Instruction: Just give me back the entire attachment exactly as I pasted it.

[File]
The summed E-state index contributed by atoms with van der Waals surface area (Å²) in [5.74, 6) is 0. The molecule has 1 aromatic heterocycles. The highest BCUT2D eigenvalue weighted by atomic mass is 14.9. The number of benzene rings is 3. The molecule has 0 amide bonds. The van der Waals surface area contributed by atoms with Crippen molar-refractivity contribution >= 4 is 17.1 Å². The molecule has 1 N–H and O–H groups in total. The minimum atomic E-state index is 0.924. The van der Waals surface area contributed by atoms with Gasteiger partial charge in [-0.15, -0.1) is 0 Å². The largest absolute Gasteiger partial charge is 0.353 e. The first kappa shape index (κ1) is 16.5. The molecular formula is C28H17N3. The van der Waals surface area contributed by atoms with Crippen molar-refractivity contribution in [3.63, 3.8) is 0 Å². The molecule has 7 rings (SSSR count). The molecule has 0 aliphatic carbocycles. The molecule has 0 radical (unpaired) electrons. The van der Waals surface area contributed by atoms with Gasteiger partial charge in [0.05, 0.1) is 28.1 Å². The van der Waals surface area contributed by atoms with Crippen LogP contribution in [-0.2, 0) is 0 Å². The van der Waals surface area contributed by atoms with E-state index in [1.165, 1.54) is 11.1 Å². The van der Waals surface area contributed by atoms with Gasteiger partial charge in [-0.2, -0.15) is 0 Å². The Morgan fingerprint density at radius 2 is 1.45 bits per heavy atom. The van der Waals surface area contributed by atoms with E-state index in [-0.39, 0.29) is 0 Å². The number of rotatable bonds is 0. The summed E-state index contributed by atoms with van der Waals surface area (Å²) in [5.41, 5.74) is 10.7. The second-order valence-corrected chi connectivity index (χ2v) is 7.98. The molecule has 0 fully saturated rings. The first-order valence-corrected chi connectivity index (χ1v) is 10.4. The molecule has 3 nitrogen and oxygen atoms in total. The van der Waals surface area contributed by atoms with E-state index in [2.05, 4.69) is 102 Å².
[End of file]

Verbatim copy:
The summed E-state index contributed by atoms with van der Waals surface area (Å²) in [5.74, 6) is 0. The molecule has 1 aromatic heterocycles. The highest BCUT2D eigenvalue weighted by atomic mass is 14.9. The number of benzene rings is 3. The molecule has 0 amide bonds. The van der Waals surface area contributed by atoms with Crippen molar-refractivity contribution >= 4 is 17.1 Å². The molecule has 1 N–H and O–H groups in total. The minimum atomic E-state index is 0.924. The van der Waals surface area contributed by atoms with Gasteiger partial charge in [-0.15, -0.1) is 0 Å². The largest absolute Gasteiger partial charge is 0.353 e. The first kappa shape index (κ1) is 16.5. The molecular formula is C28H17N3. The van der Waals surface area contributed by atoms with Crippen molar-refractivity contribution in [3.63, 3.8) is 0 Å². The molecule has 7 rings (SSSR count). The molecule has 0 aliphatic carbocycles. The molecule has 0 radical (unpaired) electrons. The van der Waals surface area contributed by atoms with Gasteiger partial charge in [0.05, 0.1) is 28.1 Å². The van der Waals surface area contributed by atoms with Crippen LogP contribution in [-0.2, 0) is 0 Å². The van der Waals surface area contributed by atoms with E-state index in [1.165, 1.54) is 11.1 Å². The van der Waals surface area contributed by atoms with Gasteiger partial charge in [-0.2, -0.15) is 0 Å². The Morgan fingerprint density at radius 2 is 1.45 bits per heavy atom. The van der Waals surface area contributed by atoms with E-state index in [-0.39, 0.29) is 0 Å². The number of rotatable bonds is 0. The summed E-state index contributed by atoms with van der Waals surface area (Å²) in [5.41, 5.74) is 10.7. The second-order valence-corrected chi connectivity index (χ2v) is 7.98. The molecule has 0 fully saturated rings. The first-order valence-corrected chi connectivity index (χ1v) is 10.4. The molecule has 3 nitrogen and oxygen atoms in total. The van der Waals surface area contributed by atoms with E-state index in [2.05, 4.69) is 102 Å².